When a stock mutual fund makes a year-end distribution of capital gains and income, the fund’s share price drops by the amount of the distribution.
But many bond funds distribute income to shareholders on a monthly or quarterly basis, and in this case, the bond fund’s share price does not drop by the amount of the income distribution.
Stock funds and bonds funds collect income dividends in different ways
Stock funds collect dividends (as well as any capital gains that are realized) from the underlying stocks and incorporates these into the funds’ net asset value, or daily share price. That’s why a stock fund’s share price drops when the fund makes a distribution – the distribution comes out of the fund’s total net assets.
With bond funds, the internal accounting is different: Dividends accrue daily, and are then paid out to shareholders every month or quarter. Bond funds collect the income from the underlying bonds and keep it in a separate internal “bucket.”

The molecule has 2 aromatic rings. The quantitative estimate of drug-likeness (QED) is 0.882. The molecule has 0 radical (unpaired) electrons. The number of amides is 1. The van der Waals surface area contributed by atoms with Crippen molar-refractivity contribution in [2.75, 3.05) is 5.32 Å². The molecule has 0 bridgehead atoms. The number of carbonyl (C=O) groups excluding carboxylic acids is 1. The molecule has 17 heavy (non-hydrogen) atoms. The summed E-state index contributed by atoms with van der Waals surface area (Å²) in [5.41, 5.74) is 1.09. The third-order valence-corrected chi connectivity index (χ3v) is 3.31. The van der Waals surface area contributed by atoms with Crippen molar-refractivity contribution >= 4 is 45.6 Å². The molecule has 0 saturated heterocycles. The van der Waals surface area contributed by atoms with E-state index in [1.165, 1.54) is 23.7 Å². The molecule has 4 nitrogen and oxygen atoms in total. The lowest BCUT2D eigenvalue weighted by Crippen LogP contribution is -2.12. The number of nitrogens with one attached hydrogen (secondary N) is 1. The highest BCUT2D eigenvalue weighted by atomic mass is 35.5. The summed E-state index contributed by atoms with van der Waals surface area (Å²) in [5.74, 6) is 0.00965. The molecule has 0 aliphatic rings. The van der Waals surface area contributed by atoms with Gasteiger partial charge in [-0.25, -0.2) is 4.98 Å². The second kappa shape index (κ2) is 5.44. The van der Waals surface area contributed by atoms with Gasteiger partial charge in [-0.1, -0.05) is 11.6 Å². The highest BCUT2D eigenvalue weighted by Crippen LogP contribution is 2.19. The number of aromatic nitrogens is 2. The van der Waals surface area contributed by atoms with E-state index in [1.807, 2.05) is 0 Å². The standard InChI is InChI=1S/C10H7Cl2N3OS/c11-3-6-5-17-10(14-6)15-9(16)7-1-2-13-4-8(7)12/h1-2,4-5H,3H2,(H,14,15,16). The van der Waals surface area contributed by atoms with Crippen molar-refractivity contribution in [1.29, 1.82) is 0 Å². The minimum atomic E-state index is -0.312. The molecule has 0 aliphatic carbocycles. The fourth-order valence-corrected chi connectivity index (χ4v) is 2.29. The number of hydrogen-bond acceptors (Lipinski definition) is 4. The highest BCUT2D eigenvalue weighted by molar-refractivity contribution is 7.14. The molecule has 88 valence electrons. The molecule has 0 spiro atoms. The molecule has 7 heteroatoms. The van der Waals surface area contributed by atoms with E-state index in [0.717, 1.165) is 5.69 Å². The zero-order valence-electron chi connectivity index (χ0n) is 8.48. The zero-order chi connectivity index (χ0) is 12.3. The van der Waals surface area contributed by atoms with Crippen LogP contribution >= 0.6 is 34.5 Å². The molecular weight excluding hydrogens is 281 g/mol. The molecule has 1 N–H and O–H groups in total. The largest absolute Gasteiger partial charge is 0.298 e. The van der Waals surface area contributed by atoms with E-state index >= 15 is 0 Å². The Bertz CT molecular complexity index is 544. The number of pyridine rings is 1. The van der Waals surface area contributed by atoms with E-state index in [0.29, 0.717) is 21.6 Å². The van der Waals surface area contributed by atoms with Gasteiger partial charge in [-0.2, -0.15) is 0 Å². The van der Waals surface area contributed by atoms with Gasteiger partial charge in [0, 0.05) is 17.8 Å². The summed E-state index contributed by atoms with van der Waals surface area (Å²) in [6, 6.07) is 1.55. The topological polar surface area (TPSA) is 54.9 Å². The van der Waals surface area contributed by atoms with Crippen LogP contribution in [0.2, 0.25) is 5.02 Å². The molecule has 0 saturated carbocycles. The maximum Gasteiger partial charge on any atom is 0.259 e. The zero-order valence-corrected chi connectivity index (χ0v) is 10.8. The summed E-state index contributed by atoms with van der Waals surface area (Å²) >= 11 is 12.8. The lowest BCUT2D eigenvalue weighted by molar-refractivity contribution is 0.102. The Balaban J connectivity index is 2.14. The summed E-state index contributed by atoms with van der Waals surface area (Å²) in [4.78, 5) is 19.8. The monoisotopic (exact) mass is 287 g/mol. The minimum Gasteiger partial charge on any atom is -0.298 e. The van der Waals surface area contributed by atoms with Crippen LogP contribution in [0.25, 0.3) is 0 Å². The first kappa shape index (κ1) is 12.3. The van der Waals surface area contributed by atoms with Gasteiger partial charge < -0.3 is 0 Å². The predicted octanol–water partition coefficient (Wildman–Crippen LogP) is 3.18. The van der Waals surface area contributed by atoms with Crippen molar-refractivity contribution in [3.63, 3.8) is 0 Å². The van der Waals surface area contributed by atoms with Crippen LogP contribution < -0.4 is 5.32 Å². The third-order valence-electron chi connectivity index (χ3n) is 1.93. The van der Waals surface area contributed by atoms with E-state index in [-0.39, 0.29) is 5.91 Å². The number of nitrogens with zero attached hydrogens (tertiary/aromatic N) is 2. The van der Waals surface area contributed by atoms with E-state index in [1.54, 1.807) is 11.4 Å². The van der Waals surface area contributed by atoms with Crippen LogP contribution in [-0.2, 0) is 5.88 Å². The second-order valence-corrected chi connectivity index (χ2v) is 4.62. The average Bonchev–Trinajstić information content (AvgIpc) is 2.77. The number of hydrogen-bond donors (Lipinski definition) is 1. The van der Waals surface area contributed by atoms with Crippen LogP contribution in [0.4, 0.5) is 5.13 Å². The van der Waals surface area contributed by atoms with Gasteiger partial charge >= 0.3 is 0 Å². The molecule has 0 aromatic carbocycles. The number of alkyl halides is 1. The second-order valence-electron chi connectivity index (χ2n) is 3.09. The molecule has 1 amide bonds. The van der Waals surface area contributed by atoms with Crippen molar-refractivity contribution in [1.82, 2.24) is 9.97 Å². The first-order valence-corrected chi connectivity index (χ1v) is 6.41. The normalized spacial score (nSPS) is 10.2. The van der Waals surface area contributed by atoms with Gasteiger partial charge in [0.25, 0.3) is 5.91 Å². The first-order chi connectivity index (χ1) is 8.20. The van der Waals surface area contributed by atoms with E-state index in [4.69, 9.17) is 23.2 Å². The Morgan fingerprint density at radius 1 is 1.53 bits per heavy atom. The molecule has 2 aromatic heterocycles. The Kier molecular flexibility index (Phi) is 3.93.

A bond fund calculates a daily accrual rate for the shares outstanding, and shareholders only earn income for the days they actually hold the fund. For example, if you buy a bond fund two days before the fund’s month-end distribution, you would only receive two days’ worth of income that month. On the other hand, if you sell a fund part-way through the month, you will still receive a partial distribution at the end of the month, pro-rated for the days you actually held the fund.
Not all bond funds distribute income monthly or quarterly. Some funds distribute income on an annual basis. In this case, the fund incorporates the income from the underlying bonds into the fund’s NAV, like a stock fund, and distributes it once a year to shareholders.
Remember that bond funds (and ETFs) may also distribute capital gains. Capital gains are incorporated into the NAV and when a bond fund or ETF makes a capital gains distribution, the fund’s share price will drop by the amount of that distribution.